Ellis Island, Contagious Disease Hospital Measles Ward G, New York Harbor, New York, New York County, NY
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Significance: Measles Ward G, constructed in 1907, is one of 11 individual treatment wards in the contagious disease hospital complex on Island 3. The building was one of eight wards designated as measles treatment buildings; these buildings also housed patients with scarlet fever, diphtheria, pneumonia and whooping cough. Upon completion of the contagious disease hospital in 1909, Ward G was re-designated Building 5, and after 1919, the building was renamed Wards 11 (first floor) & 12 (second floor). Like the other seven measles wards in the contagious disease complex, Ward G was built from a single, standardized design and arranged in a pavilion plan - a wing and corridor form popular for hospitals since the nineteenth century. The pavilion plan isolated contagious patients from those in the main hospital and also helped prevent the spread of disease among patients with other infectious illnesses. Ward G is a two-story building featuring pebble and dash (large aggregate) stucco exterior cladding, brick quoins, a brick water table on a dressed granite block base, and a hipped and gabled clay tile roof that reference the Georgian Revival style. Ward G's architectural styling, along with its materials and finishes, integrates it with the other buildings within the contagious disease hospital complex to form a cohesive design unit. Ward G and its sister wards are the largest and most significant group of buildings within the contagious disease hospital complex, and a defining characteristic of its pavilion plan form.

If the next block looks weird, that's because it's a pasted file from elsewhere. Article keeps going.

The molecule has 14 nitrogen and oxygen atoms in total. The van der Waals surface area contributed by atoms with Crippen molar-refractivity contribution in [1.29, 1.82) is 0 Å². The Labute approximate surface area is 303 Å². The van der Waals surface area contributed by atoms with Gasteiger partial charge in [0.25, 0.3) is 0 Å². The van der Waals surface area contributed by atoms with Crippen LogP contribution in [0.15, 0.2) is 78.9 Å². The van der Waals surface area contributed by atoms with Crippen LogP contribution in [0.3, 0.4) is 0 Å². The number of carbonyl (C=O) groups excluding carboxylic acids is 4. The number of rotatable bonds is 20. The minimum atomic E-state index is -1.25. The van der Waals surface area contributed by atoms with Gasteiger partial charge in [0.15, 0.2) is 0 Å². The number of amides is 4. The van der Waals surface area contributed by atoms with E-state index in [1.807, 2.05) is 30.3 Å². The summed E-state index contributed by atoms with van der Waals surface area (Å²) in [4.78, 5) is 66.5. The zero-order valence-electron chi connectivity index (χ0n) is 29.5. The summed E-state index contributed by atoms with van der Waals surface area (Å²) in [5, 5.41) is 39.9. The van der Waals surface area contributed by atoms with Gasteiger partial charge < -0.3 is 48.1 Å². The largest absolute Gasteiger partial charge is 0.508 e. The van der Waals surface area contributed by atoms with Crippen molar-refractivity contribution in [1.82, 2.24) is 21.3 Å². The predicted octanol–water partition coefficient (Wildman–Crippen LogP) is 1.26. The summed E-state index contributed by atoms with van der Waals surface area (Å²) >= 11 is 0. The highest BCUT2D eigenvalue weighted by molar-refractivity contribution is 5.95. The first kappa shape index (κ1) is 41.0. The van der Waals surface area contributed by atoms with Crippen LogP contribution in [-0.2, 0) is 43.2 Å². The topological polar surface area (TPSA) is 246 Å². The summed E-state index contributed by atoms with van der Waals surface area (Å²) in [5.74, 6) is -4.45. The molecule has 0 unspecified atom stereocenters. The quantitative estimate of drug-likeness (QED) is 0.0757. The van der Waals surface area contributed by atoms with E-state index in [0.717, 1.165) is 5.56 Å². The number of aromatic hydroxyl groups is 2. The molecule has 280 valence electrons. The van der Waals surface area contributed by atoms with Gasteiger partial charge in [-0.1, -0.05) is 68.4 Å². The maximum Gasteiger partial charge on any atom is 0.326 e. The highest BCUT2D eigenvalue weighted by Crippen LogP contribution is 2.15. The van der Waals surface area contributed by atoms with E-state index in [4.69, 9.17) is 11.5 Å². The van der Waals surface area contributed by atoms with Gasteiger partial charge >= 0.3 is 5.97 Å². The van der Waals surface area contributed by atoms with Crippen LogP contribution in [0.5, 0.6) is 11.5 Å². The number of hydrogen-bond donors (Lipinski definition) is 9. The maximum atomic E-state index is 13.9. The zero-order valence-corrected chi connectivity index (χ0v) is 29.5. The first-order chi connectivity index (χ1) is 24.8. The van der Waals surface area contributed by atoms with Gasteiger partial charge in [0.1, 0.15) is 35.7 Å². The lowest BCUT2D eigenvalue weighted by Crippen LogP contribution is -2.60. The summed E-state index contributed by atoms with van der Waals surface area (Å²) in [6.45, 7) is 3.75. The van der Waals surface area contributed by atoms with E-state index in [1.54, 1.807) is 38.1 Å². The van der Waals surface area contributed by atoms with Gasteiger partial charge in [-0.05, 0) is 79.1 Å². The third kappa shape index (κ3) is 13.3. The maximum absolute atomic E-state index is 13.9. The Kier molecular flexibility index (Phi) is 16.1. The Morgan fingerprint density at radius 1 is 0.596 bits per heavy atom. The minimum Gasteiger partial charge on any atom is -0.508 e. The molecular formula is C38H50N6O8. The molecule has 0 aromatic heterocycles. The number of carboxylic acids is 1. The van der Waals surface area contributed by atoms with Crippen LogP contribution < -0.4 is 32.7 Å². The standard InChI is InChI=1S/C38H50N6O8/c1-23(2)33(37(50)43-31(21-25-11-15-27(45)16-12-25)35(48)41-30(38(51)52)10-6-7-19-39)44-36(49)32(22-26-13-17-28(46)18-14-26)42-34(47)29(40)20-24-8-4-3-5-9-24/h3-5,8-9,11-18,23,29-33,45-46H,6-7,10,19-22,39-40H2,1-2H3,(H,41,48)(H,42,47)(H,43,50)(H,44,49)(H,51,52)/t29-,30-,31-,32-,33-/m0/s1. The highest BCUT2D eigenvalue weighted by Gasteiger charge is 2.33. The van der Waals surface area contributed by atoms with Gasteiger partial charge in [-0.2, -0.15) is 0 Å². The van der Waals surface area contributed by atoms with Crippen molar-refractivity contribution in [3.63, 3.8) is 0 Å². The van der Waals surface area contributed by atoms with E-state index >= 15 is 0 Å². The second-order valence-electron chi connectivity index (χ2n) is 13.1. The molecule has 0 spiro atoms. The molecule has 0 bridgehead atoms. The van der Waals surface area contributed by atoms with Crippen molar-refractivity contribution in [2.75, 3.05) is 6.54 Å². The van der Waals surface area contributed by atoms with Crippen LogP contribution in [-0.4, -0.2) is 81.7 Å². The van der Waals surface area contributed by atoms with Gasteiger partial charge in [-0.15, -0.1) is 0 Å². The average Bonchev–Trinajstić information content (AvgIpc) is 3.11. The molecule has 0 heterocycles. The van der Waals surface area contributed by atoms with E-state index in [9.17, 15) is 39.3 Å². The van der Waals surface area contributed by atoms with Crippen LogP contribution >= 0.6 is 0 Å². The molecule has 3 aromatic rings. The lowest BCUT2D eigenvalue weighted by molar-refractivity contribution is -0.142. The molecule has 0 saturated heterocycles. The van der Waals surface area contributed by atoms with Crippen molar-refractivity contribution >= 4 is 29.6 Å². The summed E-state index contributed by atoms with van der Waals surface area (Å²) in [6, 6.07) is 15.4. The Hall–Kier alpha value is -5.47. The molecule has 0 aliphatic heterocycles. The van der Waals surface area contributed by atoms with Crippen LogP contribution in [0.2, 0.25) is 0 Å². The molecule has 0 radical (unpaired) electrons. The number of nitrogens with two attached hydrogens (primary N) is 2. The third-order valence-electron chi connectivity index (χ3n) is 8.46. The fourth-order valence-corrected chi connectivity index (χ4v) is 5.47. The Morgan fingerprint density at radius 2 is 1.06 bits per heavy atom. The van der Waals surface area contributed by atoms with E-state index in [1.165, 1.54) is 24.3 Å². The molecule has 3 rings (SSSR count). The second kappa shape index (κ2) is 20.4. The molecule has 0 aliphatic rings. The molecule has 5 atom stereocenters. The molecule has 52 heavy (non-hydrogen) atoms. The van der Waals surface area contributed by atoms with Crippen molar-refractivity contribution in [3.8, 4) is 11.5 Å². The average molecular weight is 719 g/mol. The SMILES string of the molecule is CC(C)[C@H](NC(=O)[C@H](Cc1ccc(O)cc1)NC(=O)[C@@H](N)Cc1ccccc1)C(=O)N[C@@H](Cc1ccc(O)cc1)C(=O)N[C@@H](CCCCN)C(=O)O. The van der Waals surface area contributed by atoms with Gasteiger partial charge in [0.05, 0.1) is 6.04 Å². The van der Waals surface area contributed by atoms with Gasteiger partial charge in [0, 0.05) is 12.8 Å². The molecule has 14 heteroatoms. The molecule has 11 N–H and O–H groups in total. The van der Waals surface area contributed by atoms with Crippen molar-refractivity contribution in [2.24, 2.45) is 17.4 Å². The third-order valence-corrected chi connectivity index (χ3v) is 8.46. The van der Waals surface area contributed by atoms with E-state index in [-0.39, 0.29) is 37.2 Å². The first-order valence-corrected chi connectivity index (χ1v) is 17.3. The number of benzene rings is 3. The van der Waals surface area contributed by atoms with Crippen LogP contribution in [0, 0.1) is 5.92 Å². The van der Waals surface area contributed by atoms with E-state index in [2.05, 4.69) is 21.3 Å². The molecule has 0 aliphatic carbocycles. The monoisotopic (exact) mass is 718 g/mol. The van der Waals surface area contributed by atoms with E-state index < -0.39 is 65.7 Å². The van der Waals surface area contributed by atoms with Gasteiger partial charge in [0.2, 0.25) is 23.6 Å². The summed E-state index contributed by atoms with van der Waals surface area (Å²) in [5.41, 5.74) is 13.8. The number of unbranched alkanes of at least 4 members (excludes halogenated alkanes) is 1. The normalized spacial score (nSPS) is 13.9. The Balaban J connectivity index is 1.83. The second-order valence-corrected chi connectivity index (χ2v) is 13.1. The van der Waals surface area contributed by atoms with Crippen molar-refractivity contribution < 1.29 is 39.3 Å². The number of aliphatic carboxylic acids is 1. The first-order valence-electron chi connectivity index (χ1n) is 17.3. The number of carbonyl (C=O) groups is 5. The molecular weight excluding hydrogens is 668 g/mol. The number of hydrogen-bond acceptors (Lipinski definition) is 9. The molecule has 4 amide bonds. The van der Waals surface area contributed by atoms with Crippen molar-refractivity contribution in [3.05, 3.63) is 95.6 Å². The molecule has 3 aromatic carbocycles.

Unprocessed Field note material exists for this structure: N1579
Survey number: HABS NY-6086-L
Building/structure dates: 1907 Initial Construction
Building/structure dates: 1936 Subsequent Work
National Register of Historic Places NRIS Number: 66000058